In Rites of Passage: Death & Mourning in Victorian Britain, Judith Flanders explores the commercialisation of grief and those who resisted the era’s conspicuous consumption.
Forbidden Desire in Early Modern Europe: Male-Male Sexual Relations, 1400-1750 by Noel Malcolm is an ambitious comparative study that raises plenty of questions.
Reading It Wrong: An Alternative History of Early Eighteenth-Century Literature by Abigail Williams argues that misunderstanding popular literature was a sign of its success.
Guido Alfani’s As Gods Among Men: A History of the Rich in the West explores how history’s wealthiest men made their fortunes, but says little about why they did so.
On the centenary of Britain’s first Labour government, three recent histories cast a sympathetic eye over Ramsay MacDonald’s nine months in Number 10.
Pacy and even-handed, Judgement at Tokyo: World War II on Trial and the Making of Modern Asia by Gary J. Bass is unlikely to be bettered as a portrait of the Tokyo trials.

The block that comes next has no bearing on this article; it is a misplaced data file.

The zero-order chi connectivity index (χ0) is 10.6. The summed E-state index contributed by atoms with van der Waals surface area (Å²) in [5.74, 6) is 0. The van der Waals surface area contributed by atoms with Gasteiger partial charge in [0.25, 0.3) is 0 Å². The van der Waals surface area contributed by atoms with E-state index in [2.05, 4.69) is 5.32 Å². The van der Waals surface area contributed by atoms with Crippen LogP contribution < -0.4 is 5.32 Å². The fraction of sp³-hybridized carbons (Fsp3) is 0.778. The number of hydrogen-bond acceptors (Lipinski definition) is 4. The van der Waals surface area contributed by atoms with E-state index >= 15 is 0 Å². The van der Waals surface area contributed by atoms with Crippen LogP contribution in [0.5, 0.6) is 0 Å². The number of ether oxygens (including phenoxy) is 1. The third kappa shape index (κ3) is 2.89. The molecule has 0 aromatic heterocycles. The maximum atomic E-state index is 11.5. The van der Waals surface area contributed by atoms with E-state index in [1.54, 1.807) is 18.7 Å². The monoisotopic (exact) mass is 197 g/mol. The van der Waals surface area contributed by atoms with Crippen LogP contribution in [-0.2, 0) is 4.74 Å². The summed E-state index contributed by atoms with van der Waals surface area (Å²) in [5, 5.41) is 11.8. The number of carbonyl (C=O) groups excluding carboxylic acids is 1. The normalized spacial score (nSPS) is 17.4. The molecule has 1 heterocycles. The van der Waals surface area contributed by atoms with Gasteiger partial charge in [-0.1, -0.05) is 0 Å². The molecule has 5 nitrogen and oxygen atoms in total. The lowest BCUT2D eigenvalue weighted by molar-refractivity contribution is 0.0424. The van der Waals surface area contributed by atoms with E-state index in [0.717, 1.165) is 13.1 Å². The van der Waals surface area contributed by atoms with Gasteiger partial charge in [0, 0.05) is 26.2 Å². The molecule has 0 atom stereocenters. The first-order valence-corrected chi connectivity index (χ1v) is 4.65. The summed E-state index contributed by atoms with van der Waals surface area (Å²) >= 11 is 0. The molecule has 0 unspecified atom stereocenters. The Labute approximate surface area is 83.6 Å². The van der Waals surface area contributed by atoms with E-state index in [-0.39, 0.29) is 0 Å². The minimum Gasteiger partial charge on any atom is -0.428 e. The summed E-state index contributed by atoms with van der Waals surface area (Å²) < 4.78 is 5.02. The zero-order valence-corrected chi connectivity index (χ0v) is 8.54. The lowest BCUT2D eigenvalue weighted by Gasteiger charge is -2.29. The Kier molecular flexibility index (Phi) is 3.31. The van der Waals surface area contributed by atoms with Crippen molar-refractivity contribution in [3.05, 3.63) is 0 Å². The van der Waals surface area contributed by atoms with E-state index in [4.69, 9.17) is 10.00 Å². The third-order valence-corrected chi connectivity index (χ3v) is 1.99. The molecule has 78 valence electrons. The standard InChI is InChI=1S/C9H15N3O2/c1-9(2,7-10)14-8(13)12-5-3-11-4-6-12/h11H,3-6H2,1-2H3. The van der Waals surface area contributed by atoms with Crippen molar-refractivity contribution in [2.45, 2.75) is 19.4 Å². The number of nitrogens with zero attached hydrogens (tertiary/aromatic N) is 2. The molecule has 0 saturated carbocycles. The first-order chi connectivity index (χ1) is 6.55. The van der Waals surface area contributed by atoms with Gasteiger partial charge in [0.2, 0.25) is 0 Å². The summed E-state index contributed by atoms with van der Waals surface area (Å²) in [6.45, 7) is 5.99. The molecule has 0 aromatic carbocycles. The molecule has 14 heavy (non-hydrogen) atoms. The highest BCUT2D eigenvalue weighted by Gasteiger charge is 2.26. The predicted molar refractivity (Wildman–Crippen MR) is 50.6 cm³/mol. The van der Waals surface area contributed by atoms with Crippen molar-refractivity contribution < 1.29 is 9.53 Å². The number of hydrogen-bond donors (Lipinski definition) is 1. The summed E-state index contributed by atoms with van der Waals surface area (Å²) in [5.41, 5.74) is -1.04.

American Journey: On the Road with Henry Ford, Thomas Edison, and John Burroughs by Wes Davis falls short of examining the consequences that followed the wanderlust.
Daughter of the Dragon: Anna May Wong’s Rendezvous with American History by Yunte Huang explores the discrimination beneath Hollywood’s glamour.
Mary Fulbrook’s Bystander Society: Conformity and Complicity in Nazi Germany and the Holocaust holds the ambivalent accountable.
In the Shadow of Quetzalcoatl: Zelia Nuttall & the Search for Mexico’s Ancient Civilizations by Merilee Grindle depicts a woman ahead of her time, yet very much a product of it.